New Order are an English rock band formed in 1980 by vocalist and guitarist Bernard Sumner, bassist Peter Hook, and drummer Stephen Morris. The band formed after the demise of Joy Division, following the suicide of lead singer Ian Curtis; they were joined by Gillian Gilbert on keyboards later that year. New Order’s integration of post-punk with electronic and dance music made them one of the most acclaimed and influential bands of the 1980s. They were the flagship band for Manchester-based independent record label Factory Records and its nightclub The Haçienda, and worked in long-term collaboration with graphic designer Peter Saville.
While the band’s early years were shadowed by the legacy of Joy Division, their experience of the early 1980s New York club scene saw them increasingly incorporate dance rhythms and electronic instrumentation into their work. Their 1983 hit “Blue Monday” became the best-selling 12-inch single of all time and a popular club track. In the 1980s, they released successful albums such as Power, Corruption & Lies (1983), Technique (1989), and the singles compilation Substance (1987). They briefly disbanded in 1993 to work on individual projects before reuniting in 1998. In the years since, New Order has gone through various hiatuses and personnel changes, most prominently the departure of Hook in 2007. They released their tenth studio album Music Complete in 2015.
Between 1977 and 1980, Ian Curtis, Peter Hook, Stephen Morris, and Bernard Sumner were members of the post-punk band Joy Division, often featuring heavy production input from producer Martin Hannett. Curtis took his own life on 18 May 1980, the day before Joy Division were scheduled to depart for their first American tour, and prior to release of the band’s second album, Closer. The rest of the band decided soon after Curtis’s death that they would carry on. Prior to his death, the members of Joy Division had agreed not to continue under the Joy Division name should any one member leave. On 29 July 1980, the still unnamed trio debuted live at Manchester’s Beach Club.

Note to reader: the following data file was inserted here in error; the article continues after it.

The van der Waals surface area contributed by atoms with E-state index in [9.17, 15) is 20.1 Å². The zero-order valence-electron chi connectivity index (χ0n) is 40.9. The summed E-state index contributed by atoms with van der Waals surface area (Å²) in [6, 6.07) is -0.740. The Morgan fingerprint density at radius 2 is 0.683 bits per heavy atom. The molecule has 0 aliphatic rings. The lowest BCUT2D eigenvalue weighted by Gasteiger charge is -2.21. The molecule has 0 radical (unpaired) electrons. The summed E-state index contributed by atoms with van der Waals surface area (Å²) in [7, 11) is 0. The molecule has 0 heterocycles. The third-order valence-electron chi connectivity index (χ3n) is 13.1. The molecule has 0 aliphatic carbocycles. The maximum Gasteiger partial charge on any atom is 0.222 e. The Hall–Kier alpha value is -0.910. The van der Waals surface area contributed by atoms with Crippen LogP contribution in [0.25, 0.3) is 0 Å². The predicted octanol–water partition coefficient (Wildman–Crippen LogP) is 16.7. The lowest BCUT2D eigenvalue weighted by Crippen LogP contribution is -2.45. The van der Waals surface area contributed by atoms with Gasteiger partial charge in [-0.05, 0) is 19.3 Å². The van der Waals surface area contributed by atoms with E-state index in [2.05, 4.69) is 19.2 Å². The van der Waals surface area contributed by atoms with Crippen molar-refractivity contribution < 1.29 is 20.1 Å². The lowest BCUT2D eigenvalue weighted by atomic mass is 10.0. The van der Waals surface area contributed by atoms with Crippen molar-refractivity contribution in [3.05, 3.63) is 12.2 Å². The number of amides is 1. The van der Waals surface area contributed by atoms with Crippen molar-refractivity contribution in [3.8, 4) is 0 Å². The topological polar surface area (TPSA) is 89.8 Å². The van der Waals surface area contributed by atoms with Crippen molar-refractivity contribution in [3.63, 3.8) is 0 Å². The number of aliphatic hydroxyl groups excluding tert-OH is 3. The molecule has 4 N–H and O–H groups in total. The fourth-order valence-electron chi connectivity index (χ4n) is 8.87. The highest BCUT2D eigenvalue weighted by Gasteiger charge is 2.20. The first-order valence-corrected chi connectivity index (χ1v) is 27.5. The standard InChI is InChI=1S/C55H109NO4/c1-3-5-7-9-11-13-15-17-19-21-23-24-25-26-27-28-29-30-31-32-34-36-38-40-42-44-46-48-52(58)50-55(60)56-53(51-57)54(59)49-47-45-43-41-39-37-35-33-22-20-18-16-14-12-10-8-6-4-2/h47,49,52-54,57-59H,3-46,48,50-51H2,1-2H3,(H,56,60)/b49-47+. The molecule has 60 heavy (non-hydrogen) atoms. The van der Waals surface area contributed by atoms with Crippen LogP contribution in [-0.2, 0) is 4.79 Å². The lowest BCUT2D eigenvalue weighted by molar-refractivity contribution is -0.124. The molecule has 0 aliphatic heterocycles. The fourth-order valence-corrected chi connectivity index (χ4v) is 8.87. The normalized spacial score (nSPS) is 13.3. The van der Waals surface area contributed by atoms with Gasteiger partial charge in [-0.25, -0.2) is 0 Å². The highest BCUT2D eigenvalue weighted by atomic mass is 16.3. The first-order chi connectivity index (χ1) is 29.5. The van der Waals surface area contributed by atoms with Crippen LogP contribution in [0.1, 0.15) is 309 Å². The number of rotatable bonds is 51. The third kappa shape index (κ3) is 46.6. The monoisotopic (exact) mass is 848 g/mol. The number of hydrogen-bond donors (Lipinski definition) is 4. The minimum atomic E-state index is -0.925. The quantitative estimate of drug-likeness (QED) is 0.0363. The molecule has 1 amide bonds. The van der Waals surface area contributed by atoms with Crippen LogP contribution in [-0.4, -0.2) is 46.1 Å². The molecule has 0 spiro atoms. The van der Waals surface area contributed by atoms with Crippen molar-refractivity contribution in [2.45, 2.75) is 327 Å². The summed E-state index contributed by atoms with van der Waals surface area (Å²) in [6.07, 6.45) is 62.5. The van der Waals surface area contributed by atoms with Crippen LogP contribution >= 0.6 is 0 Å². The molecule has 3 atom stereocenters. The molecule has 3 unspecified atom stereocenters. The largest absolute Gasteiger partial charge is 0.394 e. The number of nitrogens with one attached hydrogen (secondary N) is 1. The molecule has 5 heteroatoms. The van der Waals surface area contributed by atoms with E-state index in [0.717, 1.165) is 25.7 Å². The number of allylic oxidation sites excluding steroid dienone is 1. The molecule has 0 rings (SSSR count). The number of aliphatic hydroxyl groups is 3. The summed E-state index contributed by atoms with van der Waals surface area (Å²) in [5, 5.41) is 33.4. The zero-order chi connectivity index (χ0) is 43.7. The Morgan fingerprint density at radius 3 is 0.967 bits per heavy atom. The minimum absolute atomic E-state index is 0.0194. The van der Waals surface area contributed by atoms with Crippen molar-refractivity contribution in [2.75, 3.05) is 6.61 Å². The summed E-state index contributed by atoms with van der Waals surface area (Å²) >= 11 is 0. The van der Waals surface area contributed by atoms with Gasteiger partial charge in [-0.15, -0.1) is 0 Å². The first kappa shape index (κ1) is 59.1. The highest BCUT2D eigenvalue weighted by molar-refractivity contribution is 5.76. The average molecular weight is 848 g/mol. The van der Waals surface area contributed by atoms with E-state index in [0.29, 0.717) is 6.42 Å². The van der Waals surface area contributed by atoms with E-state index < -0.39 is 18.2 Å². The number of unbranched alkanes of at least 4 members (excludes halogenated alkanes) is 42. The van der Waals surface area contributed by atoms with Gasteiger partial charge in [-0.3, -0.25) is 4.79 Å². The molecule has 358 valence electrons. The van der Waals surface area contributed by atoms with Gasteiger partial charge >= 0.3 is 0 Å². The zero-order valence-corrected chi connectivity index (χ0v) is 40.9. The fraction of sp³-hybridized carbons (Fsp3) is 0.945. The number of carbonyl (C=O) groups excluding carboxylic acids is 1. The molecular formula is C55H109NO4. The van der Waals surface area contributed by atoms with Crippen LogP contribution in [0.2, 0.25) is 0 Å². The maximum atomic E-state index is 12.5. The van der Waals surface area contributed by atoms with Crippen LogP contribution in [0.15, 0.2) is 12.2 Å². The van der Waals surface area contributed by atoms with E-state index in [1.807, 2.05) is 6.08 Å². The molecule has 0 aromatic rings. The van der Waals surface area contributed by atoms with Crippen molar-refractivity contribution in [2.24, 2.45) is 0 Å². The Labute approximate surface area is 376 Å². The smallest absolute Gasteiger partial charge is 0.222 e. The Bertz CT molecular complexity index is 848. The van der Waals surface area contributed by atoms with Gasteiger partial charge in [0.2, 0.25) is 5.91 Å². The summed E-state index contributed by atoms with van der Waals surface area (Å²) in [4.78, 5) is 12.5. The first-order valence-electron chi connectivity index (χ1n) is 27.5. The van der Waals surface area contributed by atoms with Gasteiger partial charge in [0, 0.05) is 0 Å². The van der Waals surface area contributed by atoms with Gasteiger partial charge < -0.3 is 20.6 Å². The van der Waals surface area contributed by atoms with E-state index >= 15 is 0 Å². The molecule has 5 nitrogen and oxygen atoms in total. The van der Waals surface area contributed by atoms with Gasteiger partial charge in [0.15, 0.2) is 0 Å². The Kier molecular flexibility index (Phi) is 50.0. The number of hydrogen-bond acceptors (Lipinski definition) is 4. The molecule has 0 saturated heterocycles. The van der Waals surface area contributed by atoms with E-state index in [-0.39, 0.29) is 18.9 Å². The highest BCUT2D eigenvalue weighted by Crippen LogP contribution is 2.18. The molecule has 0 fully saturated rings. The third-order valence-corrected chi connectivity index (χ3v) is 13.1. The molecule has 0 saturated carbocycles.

Rob Gretton, the band’s manager for over twenty years, is credited for having found the name “New Order” in an article in The Guardian entitled “The People’s New Order of Kampuchea“. The band adopted this name, despite its previous use for former Stooge Ron Asheton‘s band The New Order. The group states that the name New Order (as was also the case with “Joy Division”) does not draw a direct line to National Socialism or Fascism.
The band rehearsed with each member taking turns on vocals. Sumner ultimately took the role, as he could sing when he wasn’t playing his guitar. They wanted to complete the line-up with someone they knew well and whose musical skill and style was compatible with their own. Gretton suggested Morris’s girlfriend Gillian Gilbert, and she was invited to join the band in early October 1980, as keyboardist and guitarist. Her first live performance with the band occurred at The Squat in Manchester on 25 October 1980.
The initial release as New Order was the single “Ceremony“, backed with “In a Lonely Place”. These two songs were written in the weeks before Curtis took his own life. With the release of Movement in November 1981, New Order initially started on a similar route as their previous incarnation, performing dark, melodic songs, albeit with an increased use of synthesisers. The band viewed the period as a low point, as they were still reeling from Curtis’ death. Hook commented that the only positive thing to come out of the Movement sessions was that producer Martin Hannett had showed the band how to use a mixing board, which allowed them to produce records by themselves from then on. More recently, Hook indicated a change of heart: “I think Movement gets a raw deal in general really – for me, when you consider the circumstances in which it was written, it is a fantastic record.”
New Order visited New York City again in 1981, where the band were introduced to post-disco, freestyle and electro. The band had taken to listening to Italian disco to cheer themselves up, while Morris taught himself drum programming. The singles that followed, “Everything’s Gone Green” and “Temptation“, saw a change in direction toward dance music.
The Haçienda, Factory Records‘ own nightclub (largely funded by New Order) opened in May 1982 in Manchester and was even issued a Factory catalogue number: FAC51. The opening of UK’s first ever superclub was marked by a nearly 23-minute instrumental piece originally entitled “Prime 5 8 6”, but released 15 years later as “Video 5 8 6“.
Composed primarily by Sumner and Morris, “Prime 5 8 6″/”Video 5 8 6” was an early version of “5 8 6” that contained rhythm elements that would later surface on “Blue Monday” and “Ultraviolence”.